I’ve often been asked are Toten Herzen a real band. Well, the person to ask is Rob Wallet, the British music journalist who discovered Toten Herzen alive in 2013. But Wallet is a difficult customer to get hold of.

We could ask Rene van Voors, the band’s drummer, but he’s just as likely to spin you a tale as Wallet. Here’s a clip of Rene in action in Toten Herzen Malandanti:

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The temptation to cheat became too much and Green Gable was reached without the intervening walk. From the top the distant edge-of-the-world coastline was tinted gold by a sunset reflecting off gentle cloud. There was so much to comprehend, so much landscape, so much Earth, but the more he stood and stared, listened and sniffed, the more his attention became drawn by an omnipotent presence.

Sheep.

In particular the blank stares, the motorised chewing, the hairy suspicion. The fells were dotted with woolly morons, twitchy and short of breath, so absorbed by their grassy suppers they were unable to hear footsteps until it was too late. Rene finally understood where the term sheep worrying came from: their entire existence seemed to be one of constant worry and anxiety. If only they could lose their shyness and become more self confident, more outgoing. If only they could be shorn of their worries along with their wool.

Rene didn’t wait long to answer his own question. He disappeared before two walkers plodded their way down from Great Gable, across Windy Gap and onto the open summit of Green Gable. Distracted by the vista of Ennerdale, they ignored the four legged audience until a voice called out: “Hello.”

Walker number one looked round to return the greeting.

“Hello,” the sheep said again.

The contrast in expressions was obvious. The sheep, glassy eyed, formless, a rough brick of grey hair; the walker’s eyebrows almost merging into one perplexed unibrow. The sheep chewed, the walker sucked his teeth. Neither moved from where they stood. A cross-species stand-off. Rene couldn’t see who blinked first, but the walker turned back to his colleague and could barely lift his walking pole to point out the head of Ennerdale. He managed one last wary glance over the shoulder before leaving.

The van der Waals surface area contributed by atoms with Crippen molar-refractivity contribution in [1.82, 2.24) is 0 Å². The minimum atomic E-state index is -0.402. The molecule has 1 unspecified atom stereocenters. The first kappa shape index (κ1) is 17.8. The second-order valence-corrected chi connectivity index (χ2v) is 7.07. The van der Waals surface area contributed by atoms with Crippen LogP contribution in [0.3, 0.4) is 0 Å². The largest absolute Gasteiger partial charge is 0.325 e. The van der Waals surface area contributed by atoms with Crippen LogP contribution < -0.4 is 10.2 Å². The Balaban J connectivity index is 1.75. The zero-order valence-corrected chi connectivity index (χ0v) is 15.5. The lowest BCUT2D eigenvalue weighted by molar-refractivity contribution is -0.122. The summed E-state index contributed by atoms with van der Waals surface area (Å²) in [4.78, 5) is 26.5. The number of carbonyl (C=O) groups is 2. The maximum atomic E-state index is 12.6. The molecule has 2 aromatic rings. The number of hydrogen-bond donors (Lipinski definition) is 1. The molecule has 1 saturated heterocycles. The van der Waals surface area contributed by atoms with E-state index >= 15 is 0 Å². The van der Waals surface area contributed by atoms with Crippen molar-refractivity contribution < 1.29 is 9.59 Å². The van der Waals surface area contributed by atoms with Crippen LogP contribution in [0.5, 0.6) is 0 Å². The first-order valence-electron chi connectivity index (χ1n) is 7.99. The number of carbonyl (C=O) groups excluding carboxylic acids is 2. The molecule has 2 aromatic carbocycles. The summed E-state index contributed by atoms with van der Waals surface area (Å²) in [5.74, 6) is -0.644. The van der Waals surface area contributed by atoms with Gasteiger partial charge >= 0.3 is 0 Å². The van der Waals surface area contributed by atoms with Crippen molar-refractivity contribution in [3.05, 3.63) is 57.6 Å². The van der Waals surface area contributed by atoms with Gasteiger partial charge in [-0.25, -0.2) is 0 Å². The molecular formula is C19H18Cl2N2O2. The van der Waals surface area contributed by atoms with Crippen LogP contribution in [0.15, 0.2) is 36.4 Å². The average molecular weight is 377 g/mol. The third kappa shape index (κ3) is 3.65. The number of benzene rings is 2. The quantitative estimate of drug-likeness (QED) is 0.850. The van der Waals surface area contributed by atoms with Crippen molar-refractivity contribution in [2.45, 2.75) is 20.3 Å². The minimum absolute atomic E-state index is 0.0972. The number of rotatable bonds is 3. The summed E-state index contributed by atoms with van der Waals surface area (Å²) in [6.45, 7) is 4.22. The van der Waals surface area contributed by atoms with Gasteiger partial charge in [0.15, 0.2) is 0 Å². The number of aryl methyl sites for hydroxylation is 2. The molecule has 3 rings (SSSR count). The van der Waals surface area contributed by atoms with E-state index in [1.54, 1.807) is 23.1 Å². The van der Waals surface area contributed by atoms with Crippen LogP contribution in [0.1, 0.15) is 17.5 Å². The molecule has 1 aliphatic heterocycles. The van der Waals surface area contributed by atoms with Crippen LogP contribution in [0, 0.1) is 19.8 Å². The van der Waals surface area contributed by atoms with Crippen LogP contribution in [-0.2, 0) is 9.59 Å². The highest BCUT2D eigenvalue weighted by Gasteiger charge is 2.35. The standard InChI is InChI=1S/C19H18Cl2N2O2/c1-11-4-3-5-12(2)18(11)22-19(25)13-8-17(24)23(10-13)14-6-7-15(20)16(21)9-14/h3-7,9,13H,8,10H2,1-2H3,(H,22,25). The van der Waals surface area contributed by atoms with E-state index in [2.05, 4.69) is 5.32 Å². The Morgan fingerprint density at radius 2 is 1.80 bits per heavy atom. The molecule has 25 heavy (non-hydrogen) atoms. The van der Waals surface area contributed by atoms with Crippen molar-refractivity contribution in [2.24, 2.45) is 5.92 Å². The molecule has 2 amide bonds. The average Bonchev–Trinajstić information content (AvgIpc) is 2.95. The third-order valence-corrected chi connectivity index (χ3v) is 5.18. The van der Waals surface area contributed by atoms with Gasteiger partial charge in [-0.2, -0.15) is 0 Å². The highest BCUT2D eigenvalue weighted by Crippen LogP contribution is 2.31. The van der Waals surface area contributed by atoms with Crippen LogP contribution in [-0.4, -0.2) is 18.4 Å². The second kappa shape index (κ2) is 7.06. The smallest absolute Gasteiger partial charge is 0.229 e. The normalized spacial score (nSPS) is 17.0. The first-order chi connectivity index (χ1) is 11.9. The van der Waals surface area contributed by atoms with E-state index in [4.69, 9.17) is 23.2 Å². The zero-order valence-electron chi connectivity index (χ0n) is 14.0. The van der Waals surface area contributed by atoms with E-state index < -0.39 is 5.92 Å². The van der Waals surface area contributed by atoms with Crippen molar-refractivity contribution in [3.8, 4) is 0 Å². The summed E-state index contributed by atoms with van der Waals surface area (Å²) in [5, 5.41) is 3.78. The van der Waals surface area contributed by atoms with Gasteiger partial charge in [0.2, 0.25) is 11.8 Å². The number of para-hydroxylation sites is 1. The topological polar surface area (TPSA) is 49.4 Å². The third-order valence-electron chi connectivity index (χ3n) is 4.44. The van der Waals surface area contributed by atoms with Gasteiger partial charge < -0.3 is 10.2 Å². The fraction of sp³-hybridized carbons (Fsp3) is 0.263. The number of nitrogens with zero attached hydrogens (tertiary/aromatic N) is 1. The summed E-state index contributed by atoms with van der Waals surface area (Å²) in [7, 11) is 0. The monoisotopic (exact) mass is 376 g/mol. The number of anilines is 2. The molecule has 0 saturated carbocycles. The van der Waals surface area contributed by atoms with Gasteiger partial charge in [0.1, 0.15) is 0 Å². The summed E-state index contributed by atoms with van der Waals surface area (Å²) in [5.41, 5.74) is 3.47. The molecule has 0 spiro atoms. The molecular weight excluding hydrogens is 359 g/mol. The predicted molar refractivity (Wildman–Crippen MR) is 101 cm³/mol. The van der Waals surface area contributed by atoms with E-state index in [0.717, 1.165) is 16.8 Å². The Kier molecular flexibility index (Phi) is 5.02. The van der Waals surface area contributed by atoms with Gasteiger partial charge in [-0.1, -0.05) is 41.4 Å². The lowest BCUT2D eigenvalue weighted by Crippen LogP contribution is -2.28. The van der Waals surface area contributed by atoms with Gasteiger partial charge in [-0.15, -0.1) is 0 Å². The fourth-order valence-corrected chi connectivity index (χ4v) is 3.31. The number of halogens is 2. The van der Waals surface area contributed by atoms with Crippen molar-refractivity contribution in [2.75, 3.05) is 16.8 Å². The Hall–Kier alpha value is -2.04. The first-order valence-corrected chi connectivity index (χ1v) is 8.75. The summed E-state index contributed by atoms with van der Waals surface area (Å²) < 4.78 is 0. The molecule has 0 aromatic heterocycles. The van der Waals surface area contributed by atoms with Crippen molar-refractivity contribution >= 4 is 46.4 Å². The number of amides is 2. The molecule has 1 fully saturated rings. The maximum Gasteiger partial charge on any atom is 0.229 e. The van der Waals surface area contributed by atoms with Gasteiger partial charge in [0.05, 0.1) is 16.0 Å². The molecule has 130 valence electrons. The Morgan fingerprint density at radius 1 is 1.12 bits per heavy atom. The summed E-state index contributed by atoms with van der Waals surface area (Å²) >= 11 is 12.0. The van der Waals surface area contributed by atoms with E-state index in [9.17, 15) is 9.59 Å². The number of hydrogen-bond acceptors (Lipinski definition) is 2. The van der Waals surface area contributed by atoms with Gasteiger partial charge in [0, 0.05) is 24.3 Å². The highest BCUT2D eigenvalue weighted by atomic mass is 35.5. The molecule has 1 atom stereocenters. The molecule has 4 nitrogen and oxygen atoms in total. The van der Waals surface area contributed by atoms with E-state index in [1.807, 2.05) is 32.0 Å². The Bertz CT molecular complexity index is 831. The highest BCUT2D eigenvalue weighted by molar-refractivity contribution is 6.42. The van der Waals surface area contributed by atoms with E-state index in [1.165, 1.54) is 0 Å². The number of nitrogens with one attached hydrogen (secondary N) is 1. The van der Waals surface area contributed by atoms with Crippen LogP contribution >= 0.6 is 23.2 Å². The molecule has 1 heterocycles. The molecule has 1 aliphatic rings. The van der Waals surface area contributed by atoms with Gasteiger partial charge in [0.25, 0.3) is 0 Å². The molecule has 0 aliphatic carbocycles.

On the ridge across the valley, high above Grains Gill, a larger group of walkers headed in a line off the darkening fells. Rene found another threatening cluster of sheep and waited unseen. As the last of the walkers went by the sheep spoke. “Nice evening.”

“What?”

“Nice evening.”

For an unrecorded moment humanity and sheep co-existed on the same intellectual level, but there was an attempt to regain the upper hand in the walker’s head visible in the body language. The shifting weight, a step forward and a stop, unecessary readjustment of the rucksack.

“Is one of you throwing your voice?” The others stopped. “One of you throwing your voice?”

“What?”

Rene observed the confusion spreading from animal to human, but again the response was to ignore the sheep, the typically British response to look away, don’t engage, leave it to someone else, leave it to the Americans. He knew he could provoke a better reaction than this, but the light was disappearing and the walkers were off the fells.

The night after he went back to continue his experiment. Starting out shortly after eight p.m. gave him enough light and time to set up a real performance. And what a performance. The sheep near Crinkle Crags quoted Ibsen, on Harter Fell they cracked jokes and up on the windswept tops around High Street walkers were dumbfounded by two sheep, leaning against a wall, arguing about Marxism.

“There must be a loudspeaker.” One of the walkers scanned the ground for some half buried PA system.

“You know they do a lot of this round here.” A second walker stood and speculated like a confident general, hands on waist, belly thrust through his fleece. “Tourists in Coniston used to ask what the explosions were coming from the quarries and locals told them they were tekkin the top two hundred feet off the Old Man to help migrating birds fly over it.” But they were miles away from the crackpots in Coniston.

“No,” said the first walker, creeping closer to see if the sheeps’ lips were moving. “It’s coming from these two.”

“Fuck off!” said one of the sheep. And that was the signal to evacuate. The walkers bolted towards the Knott and the quick descent into Patterdale. “Get the fuck off my land.”

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